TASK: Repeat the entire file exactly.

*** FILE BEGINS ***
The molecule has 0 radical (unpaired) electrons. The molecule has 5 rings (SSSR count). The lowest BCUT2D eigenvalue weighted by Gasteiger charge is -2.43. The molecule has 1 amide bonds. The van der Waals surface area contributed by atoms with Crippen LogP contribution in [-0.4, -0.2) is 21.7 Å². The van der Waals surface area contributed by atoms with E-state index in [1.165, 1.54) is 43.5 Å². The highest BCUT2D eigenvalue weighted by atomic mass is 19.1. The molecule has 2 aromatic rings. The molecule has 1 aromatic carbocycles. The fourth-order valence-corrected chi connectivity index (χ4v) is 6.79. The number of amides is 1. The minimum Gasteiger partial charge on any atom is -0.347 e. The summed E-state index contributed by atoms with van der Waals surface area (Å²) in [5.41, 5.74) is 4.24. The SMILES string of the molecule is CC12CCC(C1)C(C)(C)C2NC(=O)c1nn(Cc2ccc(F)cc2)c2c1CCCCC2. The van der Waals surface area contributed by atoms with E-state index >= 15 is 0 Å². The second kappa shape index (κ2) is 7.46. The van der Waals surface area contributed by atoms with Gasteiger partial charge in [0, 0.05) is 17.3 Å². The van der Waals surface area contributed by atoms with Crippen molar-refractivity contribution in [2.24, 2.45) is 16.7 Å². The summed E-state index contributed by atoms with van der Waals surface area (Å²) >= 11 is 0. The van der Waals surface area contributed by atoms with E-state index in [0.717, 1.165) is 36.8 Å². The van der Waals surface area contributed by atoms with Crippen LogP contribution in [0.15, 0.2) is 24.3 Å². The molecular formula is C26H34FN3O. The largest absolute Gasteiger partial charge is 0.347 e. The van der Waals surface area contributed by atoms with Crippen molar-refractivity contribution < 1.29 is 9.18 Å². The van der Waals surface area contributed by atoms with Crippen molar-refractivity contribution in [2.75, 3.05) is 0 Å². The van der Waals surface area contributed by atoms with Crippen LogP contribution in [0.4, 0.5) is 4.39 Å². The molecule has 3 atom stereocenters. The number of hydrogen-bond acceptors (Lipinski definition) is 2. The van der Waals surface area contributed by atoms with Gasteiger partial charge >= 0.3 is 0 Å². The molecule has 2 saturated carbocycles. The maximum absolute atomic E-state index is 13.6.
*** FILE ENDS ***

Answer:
The molecule has 0 radical (unpaired) electrons. The molecule has 5 rings (SSSR count). The lowest BCUT2D eigenvalue weighted by Gasteiger charge is -2.43. The molecule has 1 amide bonds. The van der Waals surface area contributed by atoms with Crippen LogP contribution in [-0.4, -0.2) is 21.7 Å². The van der Waals surface area contributed by atoms with E-state index in [1.165, 1.54) is 43.5 Å². The highest BCUT2D eigenvalue weighted by atomic mass is 19.1. The molecule has 2 aromatic rings. The molecule has 1 aromatic carbocycles. The fourth-order valence-corrected chi connectivity index (χ4v) is 6.79. The number of amides is 1. The minimum Gasteiger partial charge on any atom is -0.347 e. The summed E-state index contributed by atoms with van der Waals surface area (Å²) in [5.41, 5.74) is 4.24. The SMILES string of the molecule is CC12CCC(C1)C(C)(C)C2NC(=O)c1nn(Cc2ccc(F)cc2)c2c1CCCCC2. The van der Waals surface area contributed by atoms with E-state index >= 15 is 0 Å². The second kappa shape index (κ2) is 7.46. The van der Waals surface area contributed by atoms with Gasteiger partial charge in [0, 0.05) is 17.3 Å². The van der Waals surface area contributed by atoms with Crippen molar-refractivity contribution in [2.24, 2.45) is 16.7 Å². The summed E-state index contributed by atoms with van der Waals surface area (Å²) >= 11 is 0. The van der Waals surface area contributed by atoms with E-state index in [0.717, 1.165) is 36.8 Å². The van der Waals surface area contributed by atoms with Crippen LogP contribution in [0.15, 0.2) is 24.3 Å². The molecular formula is C26H34FN3O. The largest absolute Gasteiger partial charge is 0.347 e. The van der Waals surface area contributed by atoms with Crippen molar-refractivity contribution < 1.29 is 9.18 Å². The van der Waals surface area contributed by atoms with Crippen molar-refractivity contribution in [2.75, 3.05) is 0 Å². The van der Waals surface area contributed by atoms with Crippen LogP contribution in [0.4, 0.5) is 4.39 Å². The molecule has 3 atom stereocenters. The number of hydrogen-bond acceptors (Lipinski definition) is 2. The van der Waals surface area contributed by atoms with Gasteiger partial charge >= 0.3 is 0 Å². The molecule has 2 saturated carbocycles. The maximum absolute atomic E-state index is 13.6.